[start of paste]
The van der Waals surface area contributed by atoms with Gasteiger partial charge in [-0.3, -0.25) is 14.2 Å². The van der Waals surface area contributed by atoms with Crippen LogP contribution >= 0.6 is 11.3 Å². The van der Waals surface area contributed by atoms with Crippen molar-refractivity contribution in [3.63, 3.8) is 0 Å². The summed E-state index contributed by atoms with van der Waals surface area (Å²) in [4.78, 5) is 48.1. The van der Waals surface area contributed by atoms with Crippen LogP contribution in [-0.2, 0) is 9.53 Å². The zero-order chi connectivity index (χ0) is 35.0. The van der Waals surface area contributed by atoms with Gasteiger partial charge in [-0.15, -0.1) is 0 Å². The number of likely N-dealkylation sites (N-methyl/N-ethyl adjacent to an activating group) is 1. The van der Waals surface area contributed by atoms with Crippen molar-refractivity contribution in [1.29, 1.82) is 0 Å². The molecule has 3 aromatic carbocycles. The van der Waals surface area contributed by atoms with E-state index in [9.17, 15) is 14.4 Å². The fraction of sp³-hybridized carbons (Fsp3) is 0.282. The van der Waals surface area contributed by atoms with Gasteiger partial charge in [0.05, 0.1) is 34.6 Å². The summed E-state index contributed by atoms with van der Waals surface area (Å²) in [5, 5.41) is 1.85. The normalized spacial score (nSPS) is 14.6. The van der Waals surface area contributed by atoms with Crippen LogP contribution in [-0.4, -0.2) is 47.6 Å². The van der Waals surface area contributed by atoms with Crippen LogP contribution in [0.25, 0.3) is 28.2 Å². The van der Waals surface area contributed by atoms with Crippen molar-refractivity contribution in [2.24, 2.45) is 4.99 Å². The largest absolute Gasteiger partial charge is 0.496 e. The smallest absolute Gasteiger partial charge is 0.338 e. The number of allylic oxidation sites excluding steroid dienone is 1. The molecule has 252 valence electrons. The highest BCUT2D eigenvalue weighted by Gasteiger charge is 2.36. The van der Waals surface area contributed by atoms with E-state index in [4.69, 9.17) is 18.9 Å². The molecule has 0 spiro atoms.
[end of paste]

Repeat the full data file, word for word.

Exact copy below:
The van der Waals surface area contributed by atoms with Gasteiger partial charge in [-0.3, -0.25) is 14.2 Å². The van der Waals surface area contributed by atoms with Crippen LogP contribution >= 0.6 is 11.3 Å². The van der Waals surface area contributed by atoms with Crippen molar-refractivity contribution in [3.63, 3.8) is 0 Å². The summed E-state index contributed by atoms with van der Waals surface area (Å²) in [4.78, 5) is 48.1. The van der Waals surface area contributed by atoms with Crippen LogP contribution in [-0.2, 0) is 9.53 Å². The zero-order chi connectivity index (χ0) is 35.0. The van der Waals surface area contributed by atoms with Gasteiger partial charge in [-0.15, -0.1) is 0 Å². The number of likely N-dealkylation sites (N-methyl/N-ethyl adjacent to an activating group) is 1. The van der Waals surface area contributed by atoms with Crippen molar-refractivity contribution in [1.29, 1.82) is 0 Å². The molecule has 3 aromatic carbocycles. The van der Waals surface area contributed by atoms with E-state index in [9.17, 15) is 14.4 Å². The fraction of sp³-hybridized carbons (Fsp3) is 0.282. The van der Waals surface area contributed by atoms with Gasteiger partial charge in [0.05, 0.1) is 34.6 Å². The summed E-state index contributed by atoms with van der Waals surface area (Å²) in [5, 5.41) is 1.85. The normalized spacial score (nSPS) is 14.6. The van der Waals surface area contributed by atoms with Crippen LogP contribution in [-0.4, -0.2) is 47.6 Å². The van der Waals surface area contributed by atoms with Crippen LogP contribution in [0.25, 0.3) is 28.2 Å². The van der Waals surface area contributed by atoms with Crippen molar-refractivity contribution in [2.24, 2.45) is 4.99 Å². The largest absolute Gasteiger partial charge is 0.496 e. The smallest absolute Gasteiger partial charge is 0.338 e. The number of allylic oxidation sites excluding steroid dienone is 1. The molecule has 252 valence electrons. The highest BCUT2D eigenvalue weighted by Gasteiger charge is 2.36. The van der Waals surface area contributed by atoms with E-state index in [4.69, 9.17) is 18.9 Å². The molecule has 0 spiro atoms.